Britain's Andy Murray wipes tears from his face during a press conference at the Australian Open tennis championships in Melbourne, Australia, Friday, Jan. 11, 2019. A tearful Murray says the Australian Open could be his last tournament because of a hip injury that has hampered him for almost two years.(AP Photo/Mark Baker)

Britain’s Andy Murray wipes tears from his face during a press conference at the Australian Open tennis championships (Picture: AP)

Andy Murray’s tennis career looks to be coming to an end as he struggles to deal with a hip problem that has blighted him for years.

The former world number one announced on Friday morning that the 2019 Australian Open may be his last tournament, but he would like to play on till Wimbledon if possible.

thumbnail for post ID 8332627Andy Murray’s imminent retirement will leave a gaping hole both on and off the court

The ongoing injury kept him out of three of the four Grand Slam tournaments in 2018 and has seen Murray fail to win a tournament since March 2017 at the Dubai Tennis Championship.

The details of the hip injury that has brought an untimely end to Murray’s career are a little hazy, but here is what we know.

Murray has been struggling with the issue for years (Picture: Getty Images)

Murray’s injury first became apparent when he pulled out of an exhibition match ahead of Wimbledon in June 2017. However, he explained the following month that it was nothing new, saying: ‘It is something I have been dealing with since I was 22 or 23 years old, off and on.’

The Scot fell at the quarter-final stage of Wimbledon in 2017 and was forced to pull out of the US Open that year.

On 2 January 2018 Murray pulled out of the Brisbane Invitational and posted the following statement on Instagram:

‘I’ve obviously been going through a really difficult period with my hip for a long time and have sought council from a number of hip specialists.

‘Having been recommended to treat my hip conservatively since the US Open I have done everything asked of me from a rehab perspective and worked extremely hard to try get back on the court competing.

‘Obviously continuing rehab is one option and giving my hip more time to recover.

‘Surgery is also an option but the chances of a successful outcome are not as I high as I would like which has made this my secondary option and my hope has been to avoid that.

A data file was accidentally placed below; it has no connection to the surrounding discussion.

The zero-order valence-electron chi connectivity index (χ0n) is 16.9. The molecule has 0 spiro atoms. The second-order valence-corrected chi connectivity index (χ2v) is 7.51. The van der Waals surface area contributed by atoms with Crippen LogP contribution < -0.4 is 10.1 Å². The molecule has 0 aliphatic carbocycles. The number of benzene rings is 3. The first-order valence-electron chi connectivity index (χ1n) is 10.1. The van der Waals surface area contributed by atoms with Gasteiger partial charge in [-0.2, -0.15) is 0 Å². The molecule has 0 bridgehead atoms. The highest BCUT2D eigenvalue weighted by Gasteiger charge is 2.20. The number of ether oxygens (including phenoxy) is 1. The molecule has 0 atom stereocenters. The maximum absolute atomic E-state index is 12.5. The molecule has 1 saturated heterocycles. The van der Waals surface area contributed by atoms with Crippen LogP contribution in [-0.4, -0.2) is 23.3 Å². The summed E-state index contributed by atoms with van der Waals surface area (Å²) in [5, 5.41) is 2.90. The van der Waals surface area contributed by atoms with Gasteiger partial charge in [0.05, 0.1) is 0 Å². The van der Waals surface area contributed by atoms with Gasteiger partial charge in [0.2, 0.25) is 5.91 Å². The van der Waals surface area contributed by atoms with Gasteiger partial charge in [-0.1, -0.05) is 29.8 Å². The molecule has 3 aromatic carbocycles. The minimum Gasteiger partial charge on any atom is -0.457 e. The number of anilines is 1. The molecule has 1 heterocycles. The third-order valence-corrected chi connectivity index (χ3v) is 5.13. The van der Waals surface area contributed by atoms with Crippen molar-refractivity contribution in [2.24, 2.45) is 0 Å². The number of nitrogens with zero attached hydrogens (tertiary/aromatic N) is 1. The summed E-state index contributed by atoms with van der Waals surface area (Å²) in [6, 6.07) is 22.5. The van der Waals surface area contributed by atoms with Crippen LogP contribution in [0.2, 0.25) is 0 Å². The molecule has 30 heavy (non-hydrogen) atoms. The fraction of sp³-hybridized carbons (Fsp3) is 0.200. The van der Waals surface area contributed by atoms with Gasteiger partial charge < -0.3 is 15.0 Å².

‘However this is something I may have to consider but let’s hope not.’

Instagram Photo

Just six days later Murray had an operation on his hip, saying: ‘The surgeon was very happy about how it went. He felt that my hip will be feeling better than it did a year ago.’

The 31-year-old has played on-and-off since then, not appearing at Wimbledon, but playing at the US Open, losing in the second round.

Instagram Photo

The specific issue with Murray’s hip is not 100% clear, but Paul Jairaj, an arthroscopic surgeon at London Bridge Hospital, told ESPN in January last year what the most likely diagnosis was.

‘If you were to ask me what is going on with Murray, I’d say he’s most probably got a labral tear and articular cartilage damage,’ said Jairaj.

‘Why? Because 90 percent of the time that is the condition that stops athletes from competing. Could there be anything else, six months down the line? Unlikely.

‘This impingement usually occurs due to extra bone that is just below the ball [cam], or less commonly extra bone that forms around the socket (pincer) as well a lack of pelvic control which may come on after a period of time due to fatigue.’

This is a form of femoroacetabular impingement (FAI), which orthopaedic surgeon Marc Safran told The Daily Telegraph was also the most likely cause of the problems.

Hip issues such as FAI have caused serious problems for players such as Gustavo Kuerten, Lleyton Hewitt and Magnus Norman in the past.

Murray lifting the Wimbledon trophy aloft in 2013 (Picture: Getty Images)

Dr. John O’Donnell, a hip arthroscopy who performed Murray’s surgery in January 2018 explained that the problem could not be entirely fixed, even with the operation.

‘It had reached a point where he couldn’t play,’ said O’Donnell. ‘It wasn’t really at a stage where we could attempt to make his hip normal, it was just to try and make it as much better as we could. He’s certainly improved but he still has ongoing problems with it.

‘I think he’s been walking a tightrope for some time. It’s just his intense desire to do well that’s kept him going as well as he has.’

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Murray explained at the press conference on Friday: ‘I have an option to have another operation, which is little more severe than what I’ve had before but would give me a better quality of life.

‘Some athletes have had that and come back to competing but there’s no guarantees of that. The reason to have it is not to return.

‘I’m realistic in knowing that’s not an easy thing to come back to play professional sport to a high level. It has been done, [doubles player] Bob Bryan had this operation post-Wimbledon last year. I’ve had lots of communication with him about it.

‘(The previous operation) didn’t help with the pain at all. The walking and certain things on the court I can’t do properly even now, but it’s the pain that’s the driving issues. Having the limitations and also the pain is not allowing me to enjoy competing or training.’

Bryan had an operation on his hip in August 2018 that has kept him out of action since then, but his brother Mike told Jane Voigt of Down the Tee, ‘It looks like it will get back to one-hundred percent; so that’s good news.’

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